Covering a drug war is much more complicated. First, to be able to get the proper contacts who are going to introduce you to the right people, who in turn will allow you to integrate such a dark world to take photo, is very hard and time-consuming.

A unit of the famous UPP police unit is operating in one of the most dangerous favela of Rio. Clashes erupt on a daily basis between the military police and drug gangs. Rio Police suffer about 200 killed each year in the hands of the various armed gangs populating the favelas. (Photo by Jonathan Alpeyrie)

The drug war in Brazil is surely no exception as the key element in order to be able to provide a good photo essay is to establish the best contacts possible.

Contacts themselves need to be wee-connected and, most importantly, trustworthy: The latter is the most challenging as everyone can say they are well-connected. A good way to remedy such an uncertainty is to get the right fixer from the get-go.

A reliable way to do so is to talk to other journalists who have worked in the same area and get their own contact. Once that is established you have done a crucial part of the process; once on site you can comfortably start your work by getting closer to your subjects.

The other part that is difficult to accomplish is mingling within an urban and dangerous environment like a favela where danger is lurking at any moment ready to make its presence felt without any warnings.

It is estimated that over 300,000 addicts currently live on the streets of Rio de Janeiro. While most use crack, heroin also has found its way on the streets of Rio. This biblical number is most likely undervalued, because no real research has been carried out inside all the various favelas and their addicts. (Photo by Jonathan Alpeyrie)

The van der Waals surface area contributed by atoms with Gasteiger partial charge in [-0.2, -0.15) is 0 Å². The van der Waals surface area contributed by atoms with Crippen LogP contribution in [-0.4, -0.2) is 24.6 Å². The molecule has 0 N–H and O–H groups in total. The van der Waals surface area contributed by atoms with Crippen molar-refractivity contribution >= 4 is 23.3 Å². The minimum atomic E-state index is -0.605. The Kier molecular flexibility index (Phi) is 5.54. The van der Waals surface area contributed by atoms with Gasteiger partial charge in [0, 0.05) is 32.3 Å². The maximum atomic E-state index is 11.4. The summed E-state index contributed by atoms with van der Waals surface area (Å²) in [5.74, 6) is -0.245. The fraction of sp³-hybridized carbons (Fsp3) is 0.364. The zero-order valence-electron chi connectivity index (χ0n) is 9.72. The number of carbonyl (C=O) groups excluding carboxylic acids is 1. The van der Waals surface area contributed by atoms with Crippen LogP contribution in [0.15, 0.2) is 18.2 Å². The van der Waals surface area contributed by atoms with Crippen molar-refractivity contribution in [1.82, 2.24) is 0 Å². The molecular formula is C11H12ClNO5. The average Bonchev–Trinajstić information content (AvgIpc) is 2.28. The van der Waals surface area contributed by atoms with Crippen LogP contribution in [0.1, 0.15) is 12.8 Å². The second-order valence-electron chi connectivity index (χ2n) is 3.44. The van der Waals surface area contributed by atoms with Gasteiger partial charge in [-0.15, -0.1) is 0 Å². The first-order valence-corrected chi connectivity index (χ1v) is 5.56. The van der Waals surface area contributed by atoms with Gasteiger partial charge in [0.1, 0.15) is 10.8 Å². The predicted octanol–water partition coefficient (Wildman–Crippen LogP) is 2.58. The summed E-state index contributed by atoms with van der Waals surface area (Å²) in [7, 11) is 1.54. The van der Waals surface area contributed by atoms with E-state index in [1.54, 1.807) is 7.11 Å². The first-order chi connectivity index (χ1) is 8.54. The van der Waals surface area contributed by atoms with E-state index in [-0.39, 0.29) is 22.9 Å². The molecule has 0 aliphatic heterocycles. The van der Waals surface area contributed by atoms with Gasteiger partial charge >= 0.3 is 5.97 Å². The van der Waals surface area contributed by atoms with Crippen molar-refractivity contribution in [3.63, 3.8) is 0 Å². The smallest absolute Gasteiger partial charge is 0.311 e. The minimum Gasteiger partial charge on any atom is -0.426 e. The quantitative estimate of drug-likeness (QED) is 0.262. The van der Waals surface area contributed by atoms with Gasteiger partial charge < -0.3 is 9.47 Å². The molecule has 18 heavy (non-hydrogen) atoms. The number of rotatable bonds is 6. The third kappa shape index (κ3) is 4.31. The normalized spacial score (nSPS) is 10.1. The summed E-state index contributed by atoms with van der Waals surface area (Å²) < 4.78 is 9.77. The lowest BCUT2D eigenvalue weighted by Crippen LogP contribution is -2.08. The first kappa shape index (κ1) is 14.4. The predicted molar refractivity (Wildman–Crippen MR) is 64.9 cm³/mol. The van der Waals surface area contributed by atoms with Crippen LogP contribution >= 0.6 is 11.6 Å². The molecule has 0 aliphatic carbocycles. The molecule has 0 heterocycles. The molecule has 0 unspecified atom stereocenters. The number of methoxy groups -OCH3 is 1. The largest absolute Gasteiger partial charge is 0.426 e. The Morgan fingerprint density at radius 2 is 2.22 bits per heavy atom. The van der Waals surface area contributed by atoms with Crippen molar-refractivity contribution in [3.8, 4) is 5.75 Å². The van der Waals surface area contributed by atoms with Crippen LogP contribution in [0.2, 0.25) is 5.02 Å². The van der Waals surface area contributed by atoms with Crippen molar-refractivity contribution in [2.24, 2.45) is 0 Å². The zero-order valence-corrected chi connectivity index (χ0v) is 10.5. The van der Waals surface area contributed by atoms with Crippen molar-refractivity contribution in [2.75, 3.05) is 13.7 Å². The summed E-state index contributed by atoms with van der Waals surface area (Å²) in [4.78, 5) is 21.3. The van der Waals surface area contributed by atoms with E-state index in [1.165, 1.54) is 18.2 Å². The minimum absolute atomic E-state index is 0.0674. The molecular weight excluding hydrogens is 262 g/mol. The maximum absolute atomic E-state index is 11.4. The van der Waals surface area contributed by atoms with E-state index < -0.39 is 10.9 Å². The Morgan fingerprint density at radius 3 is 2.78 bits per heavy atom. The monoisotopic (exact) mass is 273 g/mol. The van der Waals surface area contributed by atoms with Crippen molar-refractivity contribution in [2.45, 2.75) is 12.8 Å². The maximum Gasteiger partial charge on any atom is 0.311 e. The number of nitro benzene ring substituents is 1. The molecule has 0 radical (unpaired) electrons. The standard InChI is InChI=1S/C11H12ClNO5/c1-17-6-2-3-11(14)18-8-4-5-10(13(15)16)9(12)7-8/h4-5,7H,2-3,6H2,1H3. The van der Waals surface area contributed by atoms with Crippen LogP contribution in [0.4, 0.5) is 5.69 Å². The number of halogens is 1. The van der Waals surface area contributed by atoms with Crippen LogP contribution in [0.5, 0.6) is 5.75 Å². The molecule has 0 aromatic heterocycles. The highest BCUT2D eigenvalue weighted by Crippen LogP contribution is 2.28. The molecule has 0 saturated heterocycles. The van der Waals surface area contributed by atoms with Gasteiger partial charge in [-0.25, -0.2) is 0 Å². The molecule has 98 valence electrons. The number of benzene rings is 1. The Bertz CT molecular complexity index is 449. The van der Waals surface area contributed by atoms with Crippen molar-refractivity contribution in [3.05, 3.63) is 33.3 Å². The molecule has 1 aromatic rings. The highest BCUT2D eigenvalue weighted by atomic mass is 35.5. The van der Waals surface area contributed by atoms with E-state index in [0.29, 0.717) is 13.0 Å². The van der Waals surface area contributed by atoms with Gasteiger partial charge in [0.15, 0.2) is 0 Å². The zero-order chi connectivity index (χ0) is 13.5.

Hence, it is crucial to keep a low profile, listen to your fixer and keep close to him as well as not risk taking a photo if it is going to jeopardize your entire work: no photo is worth your life. One has to take calculating risks while assessing the situation.

Getting close to your subject is the next big challenge, as it takes quite some time to get the trust of these individuals; you need to show respect and humility without imposing judgment on their livelihood and lifestyles. You are there to report and take a little piece of local history and bring it back to the rest of the world.

It can take weeks or even months to be able to get deep enough in a completely different environment and get the photos that you, as a professional as well as an artist, need to take.

To be able to get the right access is not only crucial to the conclusion of your work but for the quality of the photos you are expecting to take. The trust that needs to be created between the subjects and the photographer is so important that after some time, once that is established, the subject will forget that you are here and you can therefore take the right kind of photos which will present the subject in the most natural light.

It is estimated that over 300,000 addicts currently live on the streets of Rio de Janeiro. While most use crack, heroin also has found its way on the streets of Rio. (Photo by Jonathan Alpeyrie)

Indeed, as a photographer you re looking to get candid shots of your subjects while creating a photo essay.

To conclude, the work of a photojournalist is 80 percent getting ready for a story through precise organization and waiting, and 20 percent of actual shooting. Without that first 80% percent it is almost impossible to get the shots that you need to create your work.

That is especially true when covering such a challenging story as a drug war as the work put in before the actual first photo taken will show whether or not you will be successful in getting deep enough in that world that you have decided to report on.

Hence, patience is key, as it is usually it is flawed to show impatience to the surrounding people who are either trying to help you by opening the doors to get the access you wish to obtain for your work.